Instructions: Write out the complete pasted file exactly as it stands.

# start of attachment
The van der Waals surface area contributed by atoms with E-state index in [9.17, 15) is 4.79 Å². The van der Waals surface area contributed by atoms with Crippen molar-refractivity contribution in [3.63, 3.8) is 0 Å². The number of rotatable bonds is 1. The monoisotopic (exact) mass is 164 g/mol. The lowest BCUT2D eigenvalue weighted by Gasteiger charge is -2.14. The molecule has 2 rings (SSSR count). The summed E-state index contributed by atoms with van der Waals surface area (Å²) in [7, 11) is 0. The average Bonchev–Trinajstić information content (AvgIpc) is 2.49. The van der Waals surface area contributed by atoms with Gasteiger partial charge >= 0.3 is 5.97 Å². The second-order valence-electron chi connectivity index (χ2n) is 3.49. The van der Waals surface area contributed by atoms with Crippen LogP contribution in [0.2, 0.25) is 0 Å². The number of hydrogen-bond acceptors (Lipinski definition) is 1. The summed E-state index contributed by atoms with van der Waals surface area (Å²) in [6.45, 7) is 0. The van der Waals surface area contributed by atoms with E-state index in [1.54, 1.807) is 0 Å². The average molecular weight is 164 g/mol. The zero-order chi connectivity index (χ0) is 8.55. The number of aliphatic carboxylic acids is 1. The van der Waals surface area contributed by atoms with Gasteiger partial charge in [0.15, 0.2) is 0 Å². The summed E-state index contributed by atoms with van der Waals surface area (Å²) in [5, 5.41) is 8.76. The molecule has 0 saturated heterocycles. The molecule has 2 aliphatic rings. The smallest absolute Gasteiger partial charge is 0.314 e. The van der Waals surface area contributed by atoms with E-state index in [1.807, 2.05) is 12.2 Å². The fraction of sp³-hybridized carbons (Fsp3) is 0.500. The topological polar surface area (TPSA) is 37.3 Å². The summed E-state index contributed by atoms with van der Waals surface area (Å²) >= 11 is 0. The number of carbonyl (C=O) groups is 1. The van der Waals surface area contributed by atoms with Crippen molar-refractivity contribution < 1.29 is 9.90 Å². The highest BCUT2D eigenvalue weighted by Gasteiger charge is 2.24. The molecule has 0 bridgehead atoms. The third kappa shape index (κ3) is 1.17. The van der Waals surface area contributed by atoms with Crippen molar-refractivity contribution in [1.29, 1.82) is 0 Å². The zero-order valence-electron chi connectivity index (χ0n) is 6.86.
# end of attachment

The van der Waals surface area contributed by atoms with E-state index in [9.17, 15) is 4.79 Å². The van der Waals surface area contributed by atoms with Crippen molar-refractivity contribution in [3.63, 3.8) is 0 Å². The number of rotatable bonds is 1. The monoisotopic (exact) mass is 164 g/mol. The lowest BCUT2D eigenvalue weighted by Gasteiger charge is -2.14. The molecule has 2 rings (SSSR count). The summed E-state index contributed by atoms with van der Waals surface area (Å²) in [7, 11) is 0. The average Bonchev–Trinajstić information content (AvgIpc) is 2.49. The van der Waals surface area contributed by atoms with Gasteiger partial charge >= 0.3 is 5.97 Å². The second-order valence-electron chi connectivity index (χ2n) is 3.49. The van der Waals surface area contributed by atoms with Crippen LogP contribution in [0.2, 0.25) is 0 Å². The number of hydrogen-bond acceptors (Lipinski definition) is 1. The summed E-state index contributed by atoms with van der Waals surface area (Å²) in [6.45, 7) is 0. The van der Waals surface area contributed by atoms with E-state index in [1.54, 1.807) is 0 Å². The average molecular weight is 164 g/mol. The zero-order chi connectivity index (χ0) is 8.55. The number of aliphatic carboxylic acids is 1. The van der Waals surface area contributed by atoms with Gasteiger partial charge in [0.15, 0.2) is 0 Å². The summed E-state index contributed by atoms with van der Waals surface area (Å²) in [5, 5.41) is 8.76. The molecule has 0 saturated heterocycles. The molecule has 2 aliphatic rings. The smallest absolute Gasteiger partial charge is 0.314 e. The van der Waals surface area contributed by atoms with E-state index in [1.807, 2.05) is 12.2 Å². The fraction of sp³-hybridized carbons (Fsp3) is 0.500. The topological polar surface area (TPSA) is 37.3 Å². The summed E-state index contributed by atoms with van der Waals surface area (Å²) >= 11 is 0. The number of carbonyl (C=O) groups is 1. The van der Waals surface area contributed by atoms with Crippen molar-refractivity contribution < 1.29 is 9.90 Å². The highest BCUT2D eigenvalue weighted by Gasteiger charge is 2.24. The molecule has 0 bridgehead atoms. The third kappa shape index (κ3) is 1.17. The van der Waals surface area contributed by atoms with Crippen molar-refractivity contribution in [1.29, 1.82) is 0 Å². The zero-order valence-electron chi connectivity index (χ0n) is 6.86.